Opinion | Morgan Liddick: Don’t let an inartful mogul Trump immigration debate
On your right
Kathryn Steinle. Bob Barry, Jr.. Michael Grubbs. Grant Ronnebeck. Jamie, Mary Ann and Shane Oxendine. Seven among thousands of Americans killed by illegal aliens since 2010 — 3,000 in motor-vehicle homicides alone. Four fell victim to Mexicans who had been deported several times. Three were killed by those the Obama administration calls “Dreamers.” It seems that Donald Trump is on to something.
Trump may be inartful. He may be a shameless self-promoter, the clown shoes of the 2016 presidential campaign. But, that doesn’t mean he’s wrong about crime and those who enter or remain in this country unlawfully. So, our conversation should be about the problem, not the politician bold enough — and well-heeled enough — to stand up and speak the words no one else dared for reasons now perfectly clear: Too many love free speech, so long as it comports to their own point of view. But, those who deviate must be punished for speaking the truth.
Numbers help. According to the March 2, 2015 “ICE Weekly Departures and Detention Report,” 168,680 convicted criminal aliens ordered deported remain at-large in the U.S. Another 179,018 convicted criminal immigrants with deportation cases pending also remained at large.
Since immigration is a federal, not a state matter — as the administration pointedly reminds states trying on their own to stem the flow Washington seems only too willing to abet — what has the federal government done for the past six years? We hear the endless mantra that this administration has deported more than its predecessor, but … In 2013, the Obama administration released 36,007 criminal immigrants who had nearly 88,000 convictions. Those included 193 homicide convictions, 426 sexual assault convictions, 303 kidnapping convictions and 1,075 aggravated assault convictions.
Given that and more, I would hope we can agree that our immigration system is so broken and jumbled that even Rube Goldburg would blanche. I would also hope that we can look honestly at the past and see what works — and what fails. Simpson-Mazzoli, with its promises to “solve” the problem of illegal immigration through amnesty and unfulfilled promises of border security, was a failure and should not be repeated. “Family reunification,” given to us by über-Democrat Teddy Kennedy, is a similar failure. In contrast, for over a century of the greatest economic growth for this country, our immigration policies were based not on what made us feel good about ourselves but on a calculation of what was in the long-term interests of the United States. It’s past time to return to that wisdom.
First, border security. A state that cannot control its own borders is not sovereign. So, no more walk-ins; and, if you come for a visit, you must leave. This will require much effort in terms of infrastructure and management systems, but border security infrastructure will provide many “shovel-ready jobs” and more.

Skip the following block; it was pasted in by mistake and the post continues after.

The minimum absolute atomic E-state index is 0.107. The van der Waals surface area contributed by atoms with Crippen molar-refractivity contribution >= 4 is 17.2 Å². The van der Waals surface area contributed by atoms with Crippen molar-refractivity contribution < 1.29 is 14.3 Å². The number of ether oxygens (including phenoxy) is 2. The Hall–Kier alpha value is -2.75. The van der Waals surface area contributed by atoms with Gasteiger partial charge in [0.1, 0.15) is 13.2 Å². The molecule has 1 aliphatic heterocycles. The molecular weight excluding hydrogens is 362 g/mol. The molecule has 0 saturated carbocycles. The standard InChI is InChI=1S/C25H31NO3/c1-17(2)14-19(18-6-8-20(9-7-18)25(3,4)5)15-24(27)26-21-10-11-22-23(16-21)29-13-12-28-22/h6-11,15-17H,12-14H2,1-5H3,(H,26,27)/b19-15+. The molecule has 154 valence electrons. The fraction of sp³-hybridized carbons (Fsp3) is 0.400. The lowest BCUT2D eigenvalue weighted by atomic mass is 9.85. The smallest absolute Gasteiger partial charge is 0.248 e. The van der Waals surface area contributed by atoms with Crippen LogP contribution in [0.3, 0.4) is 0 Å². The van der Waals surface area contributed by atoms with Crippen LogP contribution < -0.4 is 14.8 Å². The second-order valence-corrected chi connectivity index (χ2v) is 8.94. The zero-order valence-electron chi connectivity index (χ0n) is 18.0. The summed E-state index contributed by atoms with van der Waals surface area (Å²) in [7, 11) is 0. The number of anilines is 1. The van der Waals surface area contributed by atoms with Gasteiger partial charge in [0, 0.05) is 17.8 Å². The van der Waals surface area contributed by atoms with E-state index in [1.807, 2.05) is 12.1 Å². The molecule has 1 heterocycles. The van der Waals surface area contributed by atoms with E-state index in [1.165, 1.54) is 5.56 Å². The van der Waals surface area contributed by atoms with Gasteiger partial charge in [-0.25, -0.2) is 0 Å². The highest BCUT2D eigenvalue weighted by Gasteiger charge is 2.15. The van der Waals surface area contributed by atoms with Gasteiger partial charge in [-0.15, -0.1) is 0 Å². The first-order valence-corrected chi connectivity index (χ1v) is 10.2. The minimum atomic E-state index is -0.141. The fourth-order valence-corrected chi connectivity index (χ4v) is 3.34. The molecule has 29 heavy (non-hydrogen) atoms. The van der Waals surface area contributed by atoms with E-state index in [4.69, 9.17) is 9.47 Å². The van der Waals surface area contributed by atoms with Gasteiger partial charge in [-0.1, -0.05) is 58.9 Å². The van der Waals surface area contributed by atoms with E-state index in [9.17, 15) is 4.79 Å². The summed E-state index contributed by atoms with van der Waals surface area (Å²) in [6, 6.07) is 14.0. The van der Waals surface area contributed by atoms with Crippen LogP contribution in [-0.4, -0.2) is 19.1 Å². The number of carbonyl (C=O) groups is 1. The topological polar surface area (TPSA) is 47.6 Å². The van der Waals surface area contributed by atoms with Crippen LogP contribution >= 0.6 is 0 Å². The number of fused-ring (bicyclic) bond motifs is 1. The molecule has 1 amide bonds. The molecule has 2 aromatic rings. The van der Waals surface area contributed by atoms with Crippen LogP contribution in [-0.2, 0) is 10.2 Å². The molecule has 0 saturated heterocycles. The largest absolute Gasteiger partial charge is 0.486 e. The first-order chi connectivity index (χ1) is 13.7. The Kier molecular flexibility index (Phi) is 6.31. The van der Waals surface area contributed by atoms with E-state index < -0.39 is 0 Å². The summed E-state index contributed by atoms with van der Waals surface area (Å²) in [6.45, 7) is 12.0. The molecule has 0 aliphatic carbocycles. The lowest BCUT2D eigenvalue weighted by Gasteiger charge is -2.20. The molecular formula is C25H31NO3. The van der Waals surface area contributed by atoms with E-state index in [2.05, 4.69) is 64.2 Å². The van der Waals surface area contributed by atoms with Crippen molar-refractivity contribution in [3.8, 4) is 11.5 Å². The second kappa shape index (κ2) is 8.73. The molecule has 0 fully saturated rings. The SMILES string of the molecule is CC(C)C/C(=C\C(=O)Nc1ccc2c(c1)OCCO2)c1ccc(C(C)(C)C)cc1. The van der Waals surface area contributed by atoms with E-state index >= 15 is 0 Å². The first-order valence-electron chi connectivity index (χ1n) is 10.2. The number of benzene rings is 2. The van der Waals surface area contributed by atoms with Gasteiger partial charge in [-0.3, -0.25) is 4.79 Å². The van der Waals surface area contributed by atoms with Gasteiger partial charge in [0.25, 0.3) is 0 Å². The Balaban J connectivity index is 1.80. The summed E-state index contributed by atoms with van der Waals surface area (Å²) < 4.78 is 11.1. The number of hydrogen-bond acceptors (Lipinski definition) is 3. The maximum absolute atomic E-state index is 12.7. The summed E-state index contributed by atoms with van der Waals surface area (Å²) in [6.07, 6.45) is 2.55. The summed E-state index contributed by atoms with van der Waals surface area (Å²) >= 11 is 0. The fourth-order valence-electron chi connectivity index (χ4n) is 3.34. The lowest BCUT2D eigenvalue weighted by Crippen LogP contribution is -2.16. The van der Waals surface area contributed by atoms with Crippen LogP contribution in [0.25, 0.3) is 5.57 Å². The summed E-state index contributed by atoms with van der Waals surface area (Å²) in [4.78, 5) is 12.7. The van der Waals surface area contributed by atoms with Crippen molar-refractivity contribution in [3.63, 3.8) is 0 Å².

Second, a review of, and adjustments to, our programs for allowing temporary workers, visitors and students that takes into account our own needs, not just those of intending immigrants.
Third, addressing those millions already living here illegally. Since the argument usually goes something like, “They’re contributing to the economy,” here’s a simple proposition: legal permanent residence without possibility of citizenship. If they came for employment or safety, they will be safe, “out of the shadows” and employed. This will require a minor change to immigration law for a limited number of people — but, it will reinforce an important message for those who come here: our country, our interests, our rules. As a companion piece, existing laws on employment of illegal workers must be enforced; cheaters must be caught and fined heavily. These provisions should be made incumbent on completion of border security measures.
En voilà! Real immigration reform. Republicans should introduce something like this in the next Congressional session, but they won’t. Too many conflicting interests; too much demagoguery; too much fear. So, they must be made to by those who have an interest in reform that serves the national interest — not the interest of party or ethnic group.
We should all ask ourselves the question posed to the House Oversight and Government Reform Committee by Jamiel Shaw, Sr. Testifying on February 25, 2015 about the 2008 death of his son Jamiel Jr., shot at random by illegal immigrant Pedro Espinoza in an apparent gang initiation. He asked: “Do ‘black lives matter’ only when they are shot by white men or police?”
It’s a rhetorical question: Both we and Mr. Shaw know the answer. But, we can change the answer if we want; all we need do is tell our public servants to do so, in no uncertain terms. So, the real question is: Do lives matter more, or the politics of racial division?
We shall see, and soon.
Morgan Liddick writes a weekly column for the Summit Daily.
Start a dialogue, stay on topic and be civil.
If you don't follow the rules, your comment may be deleted.